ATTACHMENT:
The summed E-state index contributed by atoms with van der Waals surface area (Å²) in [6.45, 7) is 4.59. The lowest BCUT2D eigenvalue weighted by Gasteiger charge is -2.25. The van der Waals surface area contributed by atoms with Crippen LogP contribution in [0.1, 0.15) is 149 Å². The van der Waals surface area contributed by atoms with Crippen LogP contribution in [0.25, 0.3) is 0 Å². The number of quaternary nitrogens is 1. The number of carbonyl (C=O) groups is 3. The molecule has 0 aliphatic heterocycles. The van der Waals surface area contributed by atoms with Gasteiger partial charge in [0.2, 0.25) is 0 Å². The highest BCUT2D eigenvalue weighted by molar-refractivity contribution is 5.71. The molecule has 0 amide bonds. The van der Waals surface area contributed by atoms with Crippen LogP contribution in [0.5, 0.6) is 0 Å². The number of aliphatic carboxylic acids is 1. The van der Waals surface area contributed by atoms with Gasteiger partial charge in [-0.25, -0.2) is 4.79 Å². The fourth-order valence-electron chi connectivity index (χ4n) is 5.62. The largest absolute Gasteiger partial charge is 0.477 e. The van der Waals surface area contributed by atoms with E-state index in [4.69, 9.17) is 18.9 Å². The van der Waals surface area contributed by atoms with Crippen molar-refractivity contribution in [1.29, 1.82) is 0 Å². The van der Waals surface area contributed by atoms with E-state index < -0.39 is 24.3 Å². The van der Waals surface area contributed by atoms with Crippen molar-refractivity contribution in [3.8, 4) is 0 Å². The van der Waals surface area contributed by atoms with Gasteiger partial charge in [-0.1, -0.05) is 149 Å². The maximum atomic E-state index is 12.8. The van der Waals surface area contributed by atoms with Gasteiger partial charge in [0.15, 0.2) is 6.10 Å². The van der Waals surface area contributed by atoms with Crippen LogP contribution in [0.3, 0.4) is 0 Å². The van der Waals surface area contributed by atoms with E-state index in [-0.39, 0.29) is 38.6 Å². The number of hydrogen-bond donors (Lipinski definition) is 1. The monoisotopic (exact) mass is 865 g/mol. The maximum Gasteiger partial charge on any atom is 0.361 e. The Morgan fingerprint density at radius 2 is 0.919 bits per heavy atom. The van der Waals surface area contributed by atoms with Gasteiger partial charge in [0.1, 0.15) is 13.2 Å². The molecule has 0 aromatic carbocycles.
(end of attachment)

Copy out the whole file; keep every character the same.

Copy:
The summed E-state index contributed by atoms with van der Waals surface area (Å²) in [6.45, 7) is 4.59. The lowest BCUT2D eigenvalue weighted by Gasteiger charge is -2.25. The van der Waals surface area contributed by atoms with Crippen LogP contribution in [0.1, 0.15) is 149 Å². The van der Waals surface area contributed by atoms with Crippen LogP contribution in [0.25, 0.3) is 0 Å². The number of quaternary nitrogens is 1. The number of carbonyl (C=O) groups is 3. The molecule has 0 aliphatic heterocycles. The van der Waals surface area contributed by atoms with Gasteiger partial charge in [0.2, 0.25) is 0 Å². The highest BCUT2D eigenvalue weighted by molar-refractivity contribution is 5.71. The molecule has 0 amide bonds. The van der Waals surface area contributed by atoms with Crippen LogP contribution in [0.5, 0.6) is 0 Å². The number of aliphatic carboxylic acids is 1. The van der Waals surface area contributed by atoms with Gasteiger partial charge in [-0.25, -0.2) is 4.79 Å². The fourth-order valence-electron chi connectivity index (χ4n) is 5.62. The largest absolute Gasteiger partial charge is 0.477 e. The van der Waals surface area contributed by atoms with E-state index in [4.69, 9.17) is 18.9 Å². The van der Waals surface area contributed by atoms with Crippen molar-refractivity contribution in [1.29, 1.82) is 0 Å². The van der Waals surface area contributed by atoms with E-state index < -0.39 is 24.3 Å². The van der Waals surface area contributed by atoms with Crippen molar-refractivity contribution in [3.8, 4) is 0 Å². The van der Waals surface area contributed by atoms with Gasteiger partial charge in [-0.1, -0.05) is 149 Å². The maximum atomic E-state index is 12.8. The van der Waals surface area contributed by atoms with Gasteiger partial charge in [0.15, 0.2) is 6.10 Å². The van der Waals surface area contributed by atoms with Crippen LogP contribution in [0.3, 0.4) is 0 Å². The van der Waals surface area contributed by atoms with E-state index in [-0.39, 0.29) is 38.6 Å². The number of hydrogen-bond donors (Lipinski definition) is 1. The monoisotopic (exact) mass is 865 g/mol. The maximum Gasteiger partial charge on any atom is 0.361 e. The Morgan fingerprint density at radius 2 is 0.919 bits per heavy atom. The van der Waals surface area contributed by atoms with Gasteiger partial charge in [0.1, 0.15) is 13.2 Å². The molecule has 0 aromatic carbocycles.